17 Jan 2001 ModernRonin   » (Observer)

I recently took a job in which the primary language of the development group is C++. This has not been a terribly happy thing for me because while I can code and read C++ decently enough, I do not like the language very much. C++ has a lot of good ideas underlying it, but it's just terribly implemented. The syntax is god-awful, the rules for inheritance of code and data members are convoluted as hell, and the compiler does things behind your back that can easily cause fits for even an experienced programmer.

I much prefer C. As someone said in a discussion post on Kuro5hin said, "If you must use the wrong language for the job, I'd rather see you use C than C++. It's true that C gives you enough rope to hang yourself. But so does C++, and it also comes with a premade gallows and a book on knot tying." That said, though, C ain't perfect either...

Another thing that catalyzed my thinking about the faults of various programming languages is that I've been reading Writing Compilers and Interpreters (second ed): An Applied Approach using C++. I've been trying to come up with a simplified C-esque language I could write a compiler and/or interpreter for that would attempt to eliminate some of the more glaring flaws of C.

What are some of those flaws? Well, just off the top of my head:

  • Assignment vs. comparison. Hasn't this tripped up many a novice and even occsionally an experienced programmer? We need to differentiate between assignment and equality. Using the same or similiar symbols for both operations is a just asking for headaches.

  • Pointers. Pointers get programmers in a lot of trouble. And not just in obvious ways, either. Ever assigned one struct to another that had a string pointer inside? How long did it take you to realize what was really going on? (C++ has this problem even worse, thanks to its amazingly over-wrought object architecture.)

  • Memory managementMalloc() and free() cause a lot of trouble, even for experienced programmers. C has the honor of having its memory allocation scheme so badly designed that a whole company (Pure Software) makes a very comfortable living selling a third-party library (Purify) to help us track down our memory leaks. This is ridiculous.

  • Keystroke Efficiency On a more general note, I find that many programming language these days require the use of the shift key and special symbols more often that I'd like. My idea of a good identifier is one that you don't have to hit the shift key for. Parenthesis, curly brackets, asterisks and ampersands should be infrequently used characters, not the mainstays of the language syntax.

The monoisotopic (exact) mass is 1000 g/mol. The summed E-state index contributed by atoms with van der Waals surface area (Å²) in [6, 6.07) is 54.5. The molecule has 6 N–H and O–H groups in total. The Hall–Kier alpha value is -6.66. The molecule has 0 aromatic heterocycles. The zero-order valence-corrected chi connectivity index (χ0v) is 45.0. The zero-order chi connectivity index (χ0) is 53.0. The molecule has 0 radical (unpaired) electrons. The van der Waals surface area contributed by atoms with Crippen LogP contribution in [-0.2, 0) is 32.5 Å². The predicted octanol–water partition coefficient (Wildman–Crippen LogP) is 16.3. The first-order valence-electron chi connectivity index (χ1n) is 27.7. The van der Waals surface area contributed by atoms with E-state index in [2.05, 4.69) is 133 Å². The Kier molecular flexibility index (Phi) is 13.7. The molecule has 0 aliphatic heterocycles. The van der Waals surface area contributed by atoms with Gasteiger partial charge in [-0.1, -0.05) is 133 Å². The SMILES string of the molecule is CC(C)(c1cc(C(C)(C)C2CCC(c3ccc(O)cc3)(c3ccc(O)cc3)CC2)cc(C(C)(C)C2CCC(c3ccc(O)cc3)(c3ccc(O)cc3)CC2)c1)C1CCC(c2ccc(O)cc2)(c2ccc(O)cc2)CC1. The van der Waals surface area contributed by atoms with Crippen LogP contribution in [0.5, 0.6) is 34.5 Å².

How do we address these weaknesses? Well, to quote the Perl programmer's motto, "There's more than one way to do it." However, here are some of my proposed solutions to the items mentioned above: (Please, pick on these and tear 'em up! I'm submitting this precisely so people will tell me what's wrong with my ideas...)

  • Assignment vs. Comparison. Assignment gets a new symbol: "<-", as in "A <- B + C". Read as: "A gets B plus C." Comparison continues to use "=". In pratice, "<-" is a real pain in the ass to type. So either a macro will need to be made or another symbol will need to be substituted. Perhaps ":", in the tradition of Pascal.

  • Pointers. Most of the problem with pointers comes from a pointer not pointing at what it should, either because it was never pointed there in the first place, or because it got re-pointed (perhaps set to NULL). So I propose that a pointer can only be set once, and is immutable once set. This will get rid of a lot of ugly crap, not the least of which is the horrible practice of casting between different pointer types. Also, before a pointer is set, it is in a "non-initialized" state, and dereferencing a non-initialized pointer will be prohibited. I believe both these conditions can be enforced at compile time. Those conditions said, however, altering the thing pointed to by a pointer is still allowed. Without this functionality, there'd be no point! (If you'll pardon the pun. ;])

  • Memory mamagement This is the 21st century, folks. We have gigahertz CPUs and hundreds or thousands of megabytes of memory. Almost no task that a modern PC's main CPU undertakes is hard realtime critical. (If someone has such a task, I recommend they not use my little theoretical language here.) Garbage collection algorithms have come a long way and no longer require unbounded time to operate. We've already tossed the bad features of pointers out the door, let's continue in the spirit of keeping what we like and having the machine deal with the ugly stuff and specify that a well-optimized, bounded-run-time garbage collector be part of the language.

  • Keystroke Efficiency The first obvious one to me is to substitute "[" and "]" for "{" and "}". Assuming an otherwise C-like syntax, this change should take all of 30 seconds for C programmers to get used to. (What we do about arrays, I don't know - maybe my little toy lanague here won't have them.) Function calls can have a new syntax, funcName:arg1,arg2, etc... This eliminates having to type parenthesis every time you want to call a function, a wrist killer if there ever was one. Strings will get Pascal-style '' delimiters, 'like so', though the backslash notation for escaping characters can stay. We'll keep ; for the end of a statement too, that's actually one I like.

Now, a quickie example of the last point...

Original C:

int main(void)
  printf("Hello, world!");

New style whatever it is:

int main.void
  printf.'Hello, world!';

Try typing these two and see which one feels quicker. I think the new function syntax is a real win, anyway.

That's all I have at the moment. So... Questions? Comments? Additions? Flaming rants about my shoe-size IQ? ;]

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